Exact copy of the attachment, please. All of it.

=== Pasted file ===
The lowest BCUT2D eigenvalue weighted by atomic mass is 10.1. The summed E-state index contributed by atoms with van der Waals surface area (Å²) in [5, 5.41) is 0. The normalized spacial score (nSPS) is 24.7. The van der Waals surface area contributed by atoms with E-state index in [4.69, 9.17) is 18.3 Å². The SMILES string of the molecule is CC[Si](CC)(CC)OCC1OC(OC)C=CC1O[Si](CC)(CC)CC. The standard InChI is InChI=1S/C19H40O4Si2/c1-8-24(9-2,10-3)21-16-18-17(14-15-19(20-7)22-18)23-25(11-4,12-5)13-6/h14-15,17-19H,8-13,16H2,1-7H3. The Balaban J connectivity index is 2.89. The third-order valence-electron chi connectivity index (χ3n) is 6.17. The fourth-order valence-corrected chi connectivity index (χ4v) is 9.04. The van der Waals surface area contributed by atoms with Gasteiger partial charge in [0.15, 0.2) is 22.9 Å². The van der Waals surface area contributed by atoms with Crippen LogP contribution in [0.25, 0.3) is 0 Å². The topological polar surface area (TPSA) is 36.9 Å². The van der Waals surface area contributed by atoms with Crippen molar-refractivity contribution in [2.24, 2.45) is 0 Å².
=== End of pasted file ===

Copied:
The lowest BCUT2D eigenvalue weighted by atomic mass is 10.1. The summed E-state index contributed by atoms with van der Waals surface area (Å²) in [5, 5.41) is 0. The normalized spacial score (nSPS) is 24.7. The van der Waals surface area contributed by atoms with E-state index in [4.69, 9.17) is 18.3 Å². The SMILES string of the molecule is CC[Si](CC)(CC)OCC1OC(OC)C=CC1O[Si](CC)(CC)CC. The standard InChI is InChI=1S/C19H40O4Si2/c1-8-24(9-2,10-3)21-16-18-17(14-15-19(20-7)22-18)23-25(11-4,12-5)13-6/h14-15,17-19H,8-13,16H2,1-7H3. The Balaban J connectivity index is 2.89. The third-order valence-electron chi connectivity index (χ3n) is 6.17. The fourth-order valence-corrected chi connectivity index (χ4v) is 9.04. The van der Waals surface area contributed by atoms with Gasteiger partial charge in [0.15, 0.2) is 22.9 Å². The van der Waals surface area contributed by atoms with Crippen LogP contribution in [0.25, 0.3) is 0 Å². The topological polar surface area (TPSA) is 36.9 Å². The van der Waals surface area contributed by atoms with Crippen molar-refractivity contribution in [2.24, 2.45) is 0 Å².